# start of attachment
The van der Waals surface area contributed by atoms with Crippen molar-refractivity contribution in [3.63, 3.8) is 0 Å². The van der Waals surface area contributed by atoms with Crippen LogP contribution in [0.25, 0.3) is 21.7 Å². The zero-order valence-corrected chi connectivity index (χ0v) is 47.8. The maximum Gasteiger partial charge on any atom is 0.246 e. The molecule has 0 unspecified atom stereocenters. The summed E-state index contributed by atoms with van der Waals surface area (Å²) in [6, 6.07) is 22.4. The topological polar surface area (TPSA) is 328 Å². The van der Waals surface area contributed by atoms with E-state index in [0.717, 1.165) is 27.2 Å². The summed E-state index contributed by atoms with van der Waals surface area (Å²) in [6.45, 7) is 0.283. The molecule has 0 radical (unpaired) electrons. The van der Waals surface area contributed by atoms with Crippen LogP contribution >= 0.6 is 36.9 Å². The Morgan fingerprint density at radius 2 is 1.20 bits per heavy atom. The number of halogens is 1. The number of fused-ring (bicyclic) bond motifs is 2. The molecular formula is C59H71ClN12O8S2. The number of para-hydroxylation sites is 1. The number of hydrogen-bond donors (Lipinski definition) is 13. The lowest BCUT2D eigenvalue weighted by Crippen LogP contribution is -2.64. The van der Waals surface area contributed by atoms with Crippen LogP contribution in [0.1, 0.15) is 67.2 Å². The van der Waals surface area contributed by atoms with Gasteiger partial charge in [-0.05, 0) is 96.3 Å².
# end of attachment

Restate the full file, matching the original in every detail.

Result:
The van der Waals surface area contributed by atoms with Crippen molar-refractivity contribution in [3.63, 3.8) is 0 Å². The van der Waals surface area contributed by atoms with Crippen LogP contribution in [0.25, 0.3) is 21.7 Å². The zero-order valence-corrected chi connectivity index (χ0v) is 47.8. The maximum Gasteiger partial charge on any atom is 0.246 e. The molecule has 0 unspecified atom stereocenters. The summed E-state index contributed by atoms with van der Waals surface area (Å²) in [6, 6.07) is 22.4. The topological polar surface area (TPSA) is 328 Å². The van der Waals surface area contributed by atoms with E-state index in [0.717, 1.165) is 27.2 Å². The summed E-state index contributed by atoms with van der Waals surface area (Å²) in [6.45, 7) is 0.283. The molecule has 0 radical (unpaired) electrons. The van der Waals surface area contributed by atoms with Crippen LogP contribution >= 0.6 is 36.9 Å². The Morgan fingerprint density at radius 2 is 1.20 bits per heavy atom. The number of halogens is 1. The number of fused-ring (bicyclic) bond motifs is 2. The molecular formula is C59H71ClN12O8S2. The number of para-hydroxylation sites is 1. The number of hydrogen-bond donors (Lipinski definition) is 13. The lowest BCUT2D eigenvalue weighted by Crippen LogP contribution is -2.64. The van der Waals surface area contributed by atoms with Crippen LogP contribution in [0.1, 0.15) is 67.2 Å². The van der Waals surface area contributed by atoms with Gasteiger partial charge in [-0.05, 0) is 96.3 Å².